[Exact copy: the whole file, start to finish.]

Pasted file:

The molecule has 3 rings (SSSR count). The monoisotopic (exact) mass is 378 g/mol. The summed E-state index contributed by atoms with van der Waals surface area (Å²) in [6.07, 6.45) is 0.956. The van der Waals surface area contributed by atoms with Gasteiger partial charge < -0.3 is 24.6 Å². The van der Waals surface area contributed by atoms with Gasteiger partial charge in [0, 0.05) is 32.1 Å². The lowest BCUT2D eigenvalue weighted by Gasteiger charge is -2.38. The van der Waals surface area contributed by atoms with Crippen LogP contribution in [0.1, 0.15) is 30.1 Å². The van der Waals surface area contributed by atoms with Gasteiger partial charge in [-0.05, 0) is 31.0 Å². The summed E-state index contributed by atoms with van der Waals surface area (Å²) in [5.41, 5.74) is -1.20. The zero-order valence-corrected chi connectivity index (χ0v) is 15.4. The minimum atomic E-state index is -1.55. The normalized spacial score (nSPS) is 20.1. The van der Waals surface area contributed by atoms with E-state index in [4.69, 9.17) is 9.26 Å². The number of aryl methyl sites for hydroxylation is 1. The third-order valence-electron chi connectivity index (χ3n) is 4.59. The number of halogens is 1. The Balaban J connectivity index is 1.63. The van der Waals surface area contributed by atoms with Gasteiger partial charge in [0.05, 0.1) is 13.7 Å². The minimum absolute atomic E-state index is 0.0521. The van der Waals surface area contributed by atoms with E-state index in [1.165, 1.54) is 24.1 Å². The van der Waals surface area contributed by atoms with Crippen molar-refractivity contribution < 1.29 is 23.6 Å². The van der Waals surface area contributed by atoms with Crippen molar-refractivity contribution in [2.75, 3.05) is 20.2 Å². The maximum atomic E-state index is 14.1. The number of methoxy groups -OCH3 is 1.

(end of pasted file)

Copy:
The molecule has 3 rings (SSSR count). The monoisotopic (exact) mass is 378 g/mol. The summed E-state index contributed by atoms with van der Waals surface area (Å²) in [6.07, 6.45) is 0.956. The van der Waals surface area contributed by atoms with Gasteiger partial charge < -0.3 is 24.6 Å². The van der Waals surface area contributed by atoms with Gasteiger partial charge in [0, 0.05) is 32.1 Å². The lowest BCUT2D eigenvalue weighted by Gasteiger charge is -2.38. The van der Waals surface area contributed by atoms with Crippen LogP contribution in [0.1, 0.15) is 30.1 Å². The van der Waals surface area contributed by atoms with Gasteiger partial charge in [-0.05, 0) is 31.0 Å². The summed E-state index contributed by atoms with van der Waals surface area (Å²) in [5.41, 5.74) is -1.20. The zero-order valence-corrected chi connectivity index (χ0v) is 15.4. The minimum atomic E-state index is -1.55. The normalized spacial score (nSPS) is 20.1. The van der Waals surface area contributed by atoms with E-state index in [4.69, 9.17) is 9.26 Å². The number of aryl methyl sites for hydroxylation is 1. The third-order valence-electron chi connectivity index (χ3n) is 4.59. The number of halogens is 1. The Balaban J connectivity index is 1.63. The van der Waals surface area contributed by atoms with Gasteiger partial charge in [0.05, 0.1) is 13.7 Å². The minimum absolute atomic E-state index is 0.0521. The van der Waals surface area contributed by atoms with E-state index in [1.165, 1.54) is 24.1 Å². The van der Waals surface area contributed by atoms with Crippen molar-refractivity contribution < 1.29 is 23.6 Å². The van der Waals surface area contributed by atoms with Crippen molar-refractivity contribution in [2.75, 3.05) is 20.2 Å². The maximum atomic E-state index is 14.1. The number of methoxy groups -OCH3 is 1.